Disciplining our mind
Indeed disciplining or taming one’s mind, subduing one’s passions and desires, emotions and fears are very difficult. That is why so many scriptures, tenets and practices have been put forward since the hoary past so that we discipline ourselves. The Bhagvad Gita outlines the best system of taming the mind. So does Buddha through the eightfold path. Just like we have good governance in the conduct of the country’s affairs we need good governance of our life too.
Yoga has thus come as a boon to mankind to improve the quality of life and derive maximum happiness in living. We live because we breathe and because blood flows in our veins. We all breathe. But it is the control of our breath and the way we breathe which gives quality to our living.
Actually thousands of Gurus, sages, saints, scientists and philosophers have prescribed this medicine of life. Each Guru prescribes his formula or gives his prescription.
Sometimes people get confused – whom to follow. There are so many codes. The thing is one finds a path that most suits one’s temperament. One does not have to follow blindly. One has to be oneself. It is being oneself that procures the state of bliss that everyone runs after. There are many methods, many well-worn paths. But the most rewarding is the one you decide on and forge for yourself. The secret to this path is correct living, correct breathing, correct thinking and correct eating.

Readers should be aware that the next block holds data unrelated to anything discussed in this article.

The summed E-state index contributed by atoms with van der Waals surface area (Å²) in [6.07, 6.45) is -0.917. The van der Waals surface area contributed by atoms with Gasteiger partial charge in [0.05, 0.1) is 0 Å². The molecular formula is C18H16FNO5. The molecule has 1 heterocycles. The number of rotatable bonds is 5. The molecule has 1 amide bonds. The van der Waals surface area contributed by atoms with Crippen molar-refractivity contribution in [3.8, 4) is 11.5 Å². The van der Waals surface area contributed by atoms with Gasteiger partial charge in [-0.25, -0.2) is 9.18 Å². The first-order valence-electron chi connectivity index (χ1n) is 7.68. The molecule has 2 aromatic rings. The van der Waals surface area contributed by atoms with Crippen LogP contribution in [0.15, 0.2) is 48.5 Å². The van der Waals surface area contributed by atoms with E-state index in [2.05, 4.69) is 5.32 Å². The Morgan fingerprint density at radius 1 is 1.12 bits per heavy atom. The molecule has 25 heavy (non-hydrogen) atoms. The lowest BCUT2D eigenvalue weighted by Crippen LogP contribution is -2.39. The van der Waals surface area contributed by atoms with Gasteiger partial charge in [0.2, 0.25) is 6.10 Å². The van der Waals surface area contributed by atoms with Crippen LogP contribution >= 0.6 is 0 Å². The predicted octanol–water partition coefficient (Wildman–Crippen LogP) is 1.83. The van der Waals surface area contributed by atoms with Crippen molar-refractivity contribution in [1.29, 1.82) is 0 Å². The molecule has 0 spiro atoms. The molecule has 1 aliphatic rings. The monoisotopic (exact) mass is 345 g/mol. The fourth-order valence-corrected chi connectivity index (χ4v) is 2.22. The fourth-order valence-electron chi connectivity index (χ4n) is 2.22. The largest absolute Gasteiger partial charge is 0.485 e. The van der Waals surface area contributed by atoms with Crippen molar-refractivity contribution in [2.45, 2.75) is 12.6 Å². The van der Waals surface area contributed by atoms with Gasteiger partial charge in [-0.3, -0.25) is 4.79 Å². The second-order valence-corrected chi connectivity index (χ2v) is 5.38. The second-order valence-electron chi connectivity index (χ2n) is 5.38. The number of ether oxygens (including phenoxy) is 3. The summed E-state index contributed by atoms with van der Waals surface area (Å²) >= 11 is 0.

Swami Yogananda says in the “Autobiography of a Yogi”, “a true yogi may remain dutifully in the world: there he is like butter on water, and not like the unchurned, easily diluted milk of undisciplined humanity.” Or we may also use the metaphor of the lotus above muddy water.
Dr Carl Jung on Yoga
At the Indian Science Congress in 1937, where he received an honorary degree from the University of Calcutta, Dr. Carl Jung, famous Swiss psychologist said that “Yoga is a psychological discipline”. – He said : It is a method of mental hygiene. It is a physiological hygiene which is superior to ordinary gymnastics and breathing exercises, scientific but also philosophical”.
Jung further said that “Yoga is the perfect and appropriate method of fusing body and mind together so that they form a unity which is scarcely to be questioned. This unity creates a psychological disposition which makes possible intuitions that transcend consciousness.”
Therefore the yogi is not only the one who lives in the cave or in the thick forests or the mountains. Today we may live in the thick forests of concrete buildings in metropolitan or city life and be besieged by mountains of problems.
But if we learn to withdraw within ourselves, in the silence of our soul or the cave of our inner beings, then we can be perfect yogis, wherever we may be.
There is nothing mysterious about it. If we wish to enjoy the quality of our life, we should first learn to have good inner governance. Then everything else will fall into place.
* Published in print edition on 15 April 2016